Recently a client described his job as: “My job is my 8 hour inconvenience.” At first I laughed because I wasn’t sure if he meant it seriously or as a joke. It seemed a bit blunt, harsh and sarcastic.
But, then as I reflected more on his sentiment, as well as my thirty-plus years experience working with people in organizations all around the world, I could think of so many examples of people who, even though may never say a statement like that, share similar sentiments.
At a different time I was facilitating a session with 150 managers of a highly unionized division of a well-known technology company. During introductions, a veteran supervisor stood up and declared: “My name is Bill. I don’t remember how long I have been here, but I have 64 months to go” and he sat down. The room went silence with the exception of a few cynical giggles.
With more than 30 years at this company, Bill seemed uninspired, cynical and resigned. I couldn’t imagine him coming to work every day looking for the next opportunity to improve things, innovate and make a difference. He was more in the mindset of “doing time.”
Bill is not alone. So many people seem to feel powerless and unable to make a difference in their job on a daily basis. They stop believing that things can change or they can make the difference and as a result they get discouraged, disengaged and stop pursuing certain opportunities and challenges.
The good news is that employees can make the choice to take a bold stand to not buy into the cynicism, resignation and negativism that surround them. They can fully express themselves and communicate authentically and effectively at all times.
Are you ready to be a true hero at your organization? It will take courage to say NO to negativism, cynicism and resignation, and ALWAYS stand for optimism, possibilities and your ability to make a difference.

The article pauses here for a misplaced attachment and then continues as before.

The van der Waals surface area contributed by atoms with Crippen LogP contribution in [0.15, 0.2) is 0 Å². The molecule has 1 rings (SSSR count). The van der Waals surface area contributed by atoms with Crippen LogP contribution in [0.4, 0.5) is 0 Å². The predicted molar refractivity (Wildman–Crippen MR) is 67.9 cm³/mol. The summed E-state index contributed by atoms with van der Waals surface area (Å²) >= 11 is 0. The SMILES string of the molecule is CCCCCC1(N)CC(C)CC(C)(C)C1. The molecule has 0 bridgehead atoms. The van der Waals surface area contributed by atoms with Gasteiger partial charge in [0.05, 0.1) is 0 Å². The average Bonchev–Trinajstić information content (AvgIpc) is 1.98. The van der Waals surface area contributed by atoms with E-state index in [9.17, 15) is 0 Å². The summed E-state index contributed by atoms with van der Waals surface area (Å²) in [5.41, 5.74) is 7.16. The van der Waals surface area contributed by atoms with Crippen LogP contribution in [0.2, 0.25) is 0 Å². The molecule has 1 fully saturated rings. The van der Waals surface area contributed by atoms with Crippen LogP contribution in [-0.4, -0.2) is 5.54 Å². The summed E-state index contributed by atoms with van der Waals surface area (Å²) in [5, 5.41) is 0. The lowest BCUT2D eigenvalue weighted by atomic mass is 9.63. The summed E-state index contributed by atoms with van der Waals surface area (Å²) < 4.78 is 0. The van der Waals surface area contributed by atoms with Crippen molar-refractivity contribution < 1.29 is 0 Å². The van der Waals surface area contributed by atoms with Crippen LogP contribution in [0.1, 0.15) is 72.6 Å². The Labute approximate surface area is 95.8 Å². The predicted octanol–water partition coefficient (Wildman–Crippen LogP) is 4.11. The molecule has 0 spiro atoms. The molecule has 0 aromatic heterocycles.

Here are a few tips on how to get started:
1. Be courageous. If you want to be a leader and say NO to cynicism you need to be courageous and take a stand. Courage is not the absence of fear, but rather embracing your fears, no matter how daunting, and acting in a way that is true to your values and commitments, even if people around you are in a different space.
2. Don’t engage in negative conversations. Don’t entertain or allow negative or cynical conversations around you. These are toxic and cancerous to the organization but more important – to you personally.
3. Associate only with positive like-minded people. When you associate with cynical people it will pull you down. If you associate with like-minded positive people it will pull you up and keep you in good shape to contribute and make a difference.
4. Live up to your stand. Look for little things to do every day that express your commitment and forward your stand to make a difference. There is a great quote by Eleanor Roosevelt: “Do one thing every day that scares you”. Follow her advice and you’ll become better and better at it.